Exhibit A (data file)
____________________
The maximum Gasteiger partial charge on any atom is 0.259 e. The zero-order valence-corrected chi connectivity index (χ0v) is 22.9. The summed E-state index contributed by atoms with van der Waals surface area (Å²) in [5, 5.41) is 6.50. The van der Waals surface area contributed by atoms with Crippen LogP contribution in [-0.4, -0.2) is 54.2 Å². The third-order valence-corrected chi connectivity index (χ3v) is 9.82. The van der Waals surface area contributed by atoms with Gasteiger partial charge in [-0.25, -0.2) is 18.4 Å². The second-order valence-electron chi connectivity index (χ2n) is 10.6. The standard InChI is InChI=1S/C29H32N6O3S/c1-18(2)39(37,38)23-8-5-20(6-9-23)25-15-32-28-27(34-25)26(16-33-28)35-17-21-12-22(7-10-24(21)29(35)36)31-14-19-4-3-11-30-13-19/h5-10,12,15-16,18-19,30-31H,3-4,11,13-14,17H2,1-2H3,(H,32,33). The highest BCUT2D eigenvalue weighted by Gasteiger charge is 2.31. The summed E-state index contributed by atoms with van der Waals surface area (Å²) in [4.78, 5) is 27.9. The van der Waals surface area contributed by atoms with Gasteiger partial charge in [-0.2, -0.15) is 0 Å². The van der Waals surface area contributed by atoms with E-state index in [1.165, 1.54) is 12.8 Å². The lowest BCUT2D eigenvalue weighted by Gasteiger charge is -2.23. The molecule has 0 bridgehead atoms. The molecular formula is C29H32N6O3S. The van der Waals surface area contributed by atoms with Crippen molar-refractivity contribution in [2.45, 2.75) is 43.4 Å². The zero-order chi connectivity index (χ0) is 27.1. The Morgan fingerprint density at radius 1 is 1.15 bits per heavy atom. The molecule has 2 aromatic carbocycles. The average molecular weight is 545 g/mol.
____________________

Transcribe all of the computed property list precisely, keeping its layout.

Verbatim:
The maximum Gasteiger partial charge on any atom is 0.259 e. The zero-order valence-corrected chi connectivity index (χ0v) is 22.9. The summed E-state index contributed by atoms with van der Waals surface area (Å²) in [5, 5.41) is 6.50. The van der Waals surface area contributed by atoms with Crippen LogP contribution in [-0.4, -0.2) is 54.2 Å². The third-order valence-corrected chi connectivity index (χ3v) is 9.82. The van der Waals surface area contributed by atoms with Gasteiger partial charge in [-0.25, -0.2) is 18.4 Å². The second-order valence-electron chi connectivity index (χ2n) is 10.6. The standard InChI is InChI=1S/C29H32N6O3S/c1-18(2)39(37,38)23-8-5-20(6-9-23)25-15-32-28-27(34-25)26(16-33-28)35-17-21-12-22(7-10-24(21)29(35)36)31-14-19-4-3-11-30-13-19/h5-10,12,15-16,18-19,30-31H,3-4,11,13-14,17H2,1-2H3,(H,32,33). The highest BCUT2D eigenvalue weighted by Gasteiger charge is 2.31. The summed E-state index contributed by atoms with van der Waals surface area (Å²) in [4.78, 5) is 27.9. The van der Waals surface area contributed by atoms with Gasteiger partial charge in [-0.2, -0.15) is 0 Å². The van der Waals surface area contributed by atoms with E-state index in [1.165, 1.54) is 12.8 Å². The lowest BCUT2D eigenvalue weighted by Gasteiger charge is -2.23. The molecule has 0 bridgehead atoms. The molecular formula is C29H32N6O3S. The van der Waals surface area contributed by atoms with Crippen molar-refractivity contribution in [2.45, 2.75) is 43.4 Å². The zero-order chi connectivity index (χ0) is 27.1. The Morgan fingerprint density at radius 1 is 1.15 bits per heavy atom. The molecule has 2 aromatic carbocycles. The average molecular weight is 545 g/mol.